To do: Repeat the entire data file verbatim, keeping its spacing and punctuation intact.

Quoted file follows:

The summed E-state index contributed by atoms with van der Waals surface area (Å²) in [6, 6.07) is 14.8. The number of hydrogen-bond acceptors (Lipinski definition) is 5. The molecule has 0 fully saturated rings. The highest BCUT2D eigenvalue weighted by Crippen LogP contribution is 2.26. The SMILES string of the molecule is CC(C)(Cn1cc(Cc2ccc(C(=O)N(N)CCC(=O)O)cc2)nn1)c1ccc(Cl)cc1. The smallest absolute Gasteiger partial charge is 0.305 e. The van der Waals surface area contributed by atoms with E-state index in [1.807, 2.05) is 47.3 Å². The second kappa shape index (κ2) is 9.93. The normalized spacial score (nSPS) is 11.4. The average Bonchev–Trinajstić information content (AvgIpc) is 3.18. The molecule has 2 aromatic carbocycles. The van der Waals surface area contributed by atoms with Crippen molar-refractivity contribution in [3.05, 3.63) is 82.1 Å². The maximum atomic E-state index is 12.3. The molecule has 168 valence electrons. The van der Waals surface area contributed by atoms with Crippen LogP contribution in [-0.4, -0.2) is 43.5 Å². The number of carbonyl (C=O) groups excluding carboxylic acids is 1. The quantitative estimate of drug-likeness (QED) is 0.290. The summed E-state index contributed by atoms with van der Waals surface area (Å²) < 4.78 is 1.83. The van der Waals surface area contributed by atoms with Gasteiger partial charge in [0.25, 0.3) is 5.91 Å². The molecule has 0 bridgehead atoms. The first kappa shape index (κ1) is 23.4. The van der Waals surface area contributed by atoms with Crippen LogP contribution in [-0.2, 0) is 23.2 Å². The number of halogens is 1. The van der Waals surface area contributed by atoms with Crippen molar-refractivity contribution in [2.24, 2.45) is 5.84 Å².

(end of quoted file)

The summed E-state index contributed by atoms with van der Waals surface area (Å²) in [6, 6.07) is 14.8. The number of hydrogen-bond acceptors (Lipinski definition) is 5. The molecule has 0 fully saturated rings. The highest BCUT2D eigenvalue weighted by Crippen LogP contribution is 2.26. The SMILES string of the molecule is CC(C)(Cn1cc(Cc2ccc(C(=O)N(N)CCC(=O)O)cc2)nn1)c1ccc(Cl)cc1. The smallest absolute Gasteiger partial charge is 0.305 e. The van der Waals surface area contributed by atoms with E-state index in [1.807, 2.05) is 47.3 Å². The second kappa shape index (κ2) is 9.93. The normalized spacial score (nSPS) is 11.4. The average Bonchev–Trinajstić information content (AvgIpc) is 3.18. The molecule has 2 aromatic carbocycles. The van der Waals surface area contributed by atoms with Crippen molar-refractivity contribution in [3.05, 3.63) is 82.1 Å². The maximum atomic E-state index is 12.3. The molecule has 168 valence electrons. The van der Waals surface area contributed by atoms with Crippen LogP contribution in [-0.4, -0.2) is 43.5 Å². The number of carbonyl (C=O) groups excluding carboxylic acids is 1. The quantitative estimate of drug-likeness (QED) is 0.290. The summed E-state index contributed by atoms with van der Waals surface area (Å²) < 4.78 is 1.83. The van der Waals surface area contributed by atoms with Gasteiger partial charge in [0.25, 0.3) is 5.91 Å². The molecule has 0 bridgehead atoms. The first kappa shape index (κ1) is 23.4. The van der Waals surface area contributed by atoms with Crippen LogP contribution in [-0.2, 0) is 23.2 Å². The number of halogens is 1. The van der Waals surface area contributed by atoms with Crippen molar-refractivity contribution in [2.24, 2.45) is 5.84 Å².